What are Nitrile Gloves and Why Use Them?
Many people suffer from latex allergies. Nitrile gloves ;are preferred because they are made of synthetic rubber. This means that even if the glove wearer isn't allergic to latex, it still might be a good idea to switch to nitrile. ;
There are definitely uses for latex gloves, but as you'll soon see, nitrile gloves have many compelling advantages. Avoiding allergies is just the beginning. ;
1. Nitrile is also stronger than latex in fact, it's up to 3 times more puncture resistant! Although you give up some strength and flexibility with nitrile, it's much more puncture-resistant than natural rubber gloves. And when you're dealing with sharp needles, you don't want to take any chances. ;
2. Due to improved manufacturing techniques, nitrile is closing the gap significantly with latex when it comes to comfort and dexterity. It used to be that there was a big difference in tactile sensation between nitrile and latex gloves. While that is still partially true, manufacturing techniques continue to improve, and the difference between latex and nitrile isn't as great as it once was.
All this, combined with the price stability of nitrile, has glove-wearers steadily migrating from latex to nitrile. ;
3. One final reason to "never bet on latex" has to do with price. The price of latex is incredibly volatile since it's made from natural rubber. Nitrile prices are a lot less volatile, and production techniques continue to get better. Since nitrile is a man-made product, the production is not as subject to the whims of Mother Nature as latex. NBR (nitrile butadiene rubber) is used in many different products aeronautical application, footwear, any kind of molded goods, adhesives, sealants, sponges, foam, and also, of course, gloves.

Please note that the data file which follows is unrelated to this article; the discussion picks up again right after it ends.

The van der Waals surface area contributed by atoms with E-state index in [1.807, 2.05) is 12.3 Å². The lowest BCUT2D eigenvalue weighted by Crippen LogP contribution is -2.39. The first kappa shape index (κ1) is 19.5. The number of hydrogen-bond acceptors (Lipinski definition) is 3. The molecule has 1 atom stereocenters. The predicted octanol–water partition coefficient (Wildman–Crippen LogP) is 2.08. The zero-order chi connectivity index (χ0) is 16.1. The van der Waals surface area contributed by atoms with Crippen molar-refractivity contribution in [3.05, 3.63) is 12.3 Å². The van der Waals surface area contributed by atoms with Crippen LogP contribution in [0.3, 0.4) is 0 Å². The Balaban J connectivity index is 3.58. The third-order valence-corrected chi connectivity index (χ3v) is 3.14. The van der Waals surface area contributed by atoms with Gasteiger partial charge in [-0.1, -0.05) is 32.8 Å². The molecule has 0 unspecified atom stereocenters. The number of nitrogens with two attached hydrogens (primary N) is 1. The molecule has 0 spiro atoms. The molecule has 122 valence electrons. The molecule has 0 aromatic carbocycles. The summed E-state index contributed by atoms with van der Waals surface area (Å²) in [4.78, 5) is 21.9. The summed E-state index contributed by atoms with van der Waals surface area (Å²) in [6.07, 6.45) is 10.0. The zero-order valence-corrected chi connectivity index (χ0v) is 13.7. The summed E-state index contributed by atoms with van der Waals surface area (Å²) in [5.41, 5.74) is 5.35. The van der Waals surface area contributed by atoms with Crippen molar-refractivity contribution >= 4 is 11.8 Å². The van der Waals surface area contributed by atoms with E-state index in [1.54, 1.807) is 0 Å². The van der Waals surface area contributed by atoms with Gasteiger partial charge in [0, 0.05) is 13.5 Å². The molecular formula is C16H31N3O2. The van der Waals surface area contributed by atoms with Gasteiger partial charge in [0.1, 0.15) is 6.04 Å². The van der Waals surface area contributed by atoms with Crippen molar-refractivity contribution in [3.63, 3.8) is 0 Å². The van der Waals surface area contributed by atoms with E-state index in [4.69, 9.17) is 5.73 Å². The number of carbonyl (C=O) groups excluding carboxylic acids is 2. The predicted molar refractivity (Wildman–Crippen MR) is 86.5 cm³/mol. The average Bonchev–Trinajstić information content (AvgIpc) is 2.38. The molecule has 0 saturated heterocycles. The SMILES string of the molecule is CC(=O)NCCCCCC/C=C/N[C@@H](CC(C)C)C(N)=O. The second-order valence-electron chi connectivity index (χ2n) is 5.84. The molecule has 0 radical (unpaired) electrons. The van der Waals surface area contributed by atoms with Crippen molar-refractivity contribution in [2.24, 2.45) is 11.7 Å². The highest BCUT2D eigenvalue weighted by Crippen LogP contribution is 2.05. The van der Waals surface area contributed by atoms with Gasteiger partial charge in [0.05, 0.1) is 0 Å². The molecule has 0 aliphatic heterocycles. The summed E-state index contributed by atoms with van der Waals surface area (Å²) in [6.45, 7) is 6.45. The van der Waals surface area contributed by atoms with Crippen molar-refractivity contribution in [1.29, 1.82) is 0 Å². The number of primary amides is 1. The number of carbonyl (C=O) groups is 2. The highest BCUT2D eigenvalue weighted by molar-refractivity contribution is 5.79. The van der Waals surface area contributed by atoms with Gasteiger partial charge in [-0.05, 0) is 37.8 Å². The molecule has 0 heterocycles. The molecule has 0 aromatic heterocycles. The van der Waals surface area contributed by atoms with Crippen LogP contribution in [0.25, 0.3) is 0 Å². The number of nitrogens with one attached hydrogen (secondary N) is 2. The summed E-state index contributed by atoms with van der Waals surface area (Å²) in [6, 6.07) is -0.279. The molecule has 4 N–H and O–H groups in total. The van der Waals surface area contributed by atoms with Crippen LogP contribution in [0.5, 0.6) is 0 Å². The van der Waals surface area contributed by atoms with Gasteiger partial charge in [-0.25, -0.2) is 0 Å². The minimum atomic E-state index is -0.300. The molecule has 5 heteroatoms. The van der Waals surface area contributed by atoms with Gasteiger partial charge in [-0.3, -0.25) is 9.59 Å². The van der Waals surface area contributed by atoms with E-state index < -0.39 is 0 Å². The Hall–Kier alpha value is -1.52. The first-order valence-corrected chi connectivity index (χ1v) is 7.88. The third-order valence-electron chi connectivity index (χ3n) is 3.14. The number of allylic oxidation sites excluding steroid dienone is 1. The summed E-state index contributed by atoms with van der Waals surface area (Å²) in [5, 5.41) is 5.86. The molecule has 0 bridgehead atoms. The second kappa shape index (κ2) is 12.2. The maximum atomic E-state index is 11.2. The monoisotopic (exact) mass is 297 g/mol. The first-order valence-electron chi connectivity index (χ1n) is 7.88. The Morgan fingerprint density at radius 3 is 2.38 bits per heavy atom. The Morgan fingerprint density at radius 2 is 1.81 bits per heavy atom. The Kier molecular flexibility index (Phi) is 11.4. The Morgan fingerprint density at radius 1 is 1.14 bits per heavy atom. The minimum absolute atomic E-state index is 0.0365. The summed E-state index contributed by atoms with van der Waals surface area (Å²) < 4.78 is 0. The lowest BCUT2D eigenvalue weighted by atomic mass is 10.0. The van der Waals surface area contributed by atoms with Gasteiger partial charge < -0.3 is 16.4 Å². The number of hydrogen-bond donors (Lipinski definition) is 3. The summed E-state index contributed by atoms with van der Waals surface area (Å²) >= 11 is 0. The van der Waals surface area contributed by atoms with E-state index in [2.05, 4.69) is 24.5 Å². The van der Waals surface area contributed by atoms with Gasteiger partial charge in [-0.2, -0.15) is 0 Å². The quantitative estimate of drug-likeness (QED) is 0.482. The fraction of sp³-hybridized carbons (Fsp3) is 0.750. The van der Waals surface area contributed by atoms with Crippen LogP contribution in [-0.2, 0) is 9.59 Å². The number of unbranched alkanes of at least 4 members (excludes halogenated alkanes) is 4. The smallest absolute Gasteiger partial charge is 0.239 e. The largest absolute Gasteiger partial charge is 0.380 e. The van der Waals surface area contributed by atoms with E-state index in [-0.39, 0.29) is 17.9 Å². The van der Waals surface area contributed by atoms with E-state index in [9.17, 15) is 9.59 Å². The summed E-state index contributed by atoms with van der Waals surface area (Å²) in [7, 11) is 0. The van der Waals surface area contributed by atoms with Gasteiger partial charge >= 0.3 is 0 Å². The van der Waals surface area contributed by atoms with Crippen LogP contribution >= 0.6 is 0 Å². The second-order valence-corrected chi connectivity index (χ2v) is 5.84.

What is a Glass Syringe?
A glass syringe ;is a glass barrel with a plunger. It is used to draw out or inject fluids and gasses. Glass syringes can have a variety of tips attached to them, from needles for vaccines to a wide tube for feeding baby animals. Originally, all syringes were made of glass, but plastics have emerged as a contending material.
A glass syringe contains much lower levels of contaminants that will react with delicate cures. They may leach traces of certain metals into medicine, but these trace amounts do not react with medicine as poorly as plastics. Unfortunately, the plungers of glass syringes may also be coated with silicone in order to make them slide more easily, and this lubricant can also react poorly with medicine.
Glass syringes are also a better choice when storing blood samples that will later be used for arteriolar blood gas (ABG) testing. An ABG test is used to determine the pH of blood, its level of oxygen and nitrogen, and many other attributes. It's used to diagnose many conditions, such as whether or not the blood is becoming oxygenated in the lungs. A glass syringe is less porous than plastic; therefore, fewer gasses will escape from the blood while it is being held for study.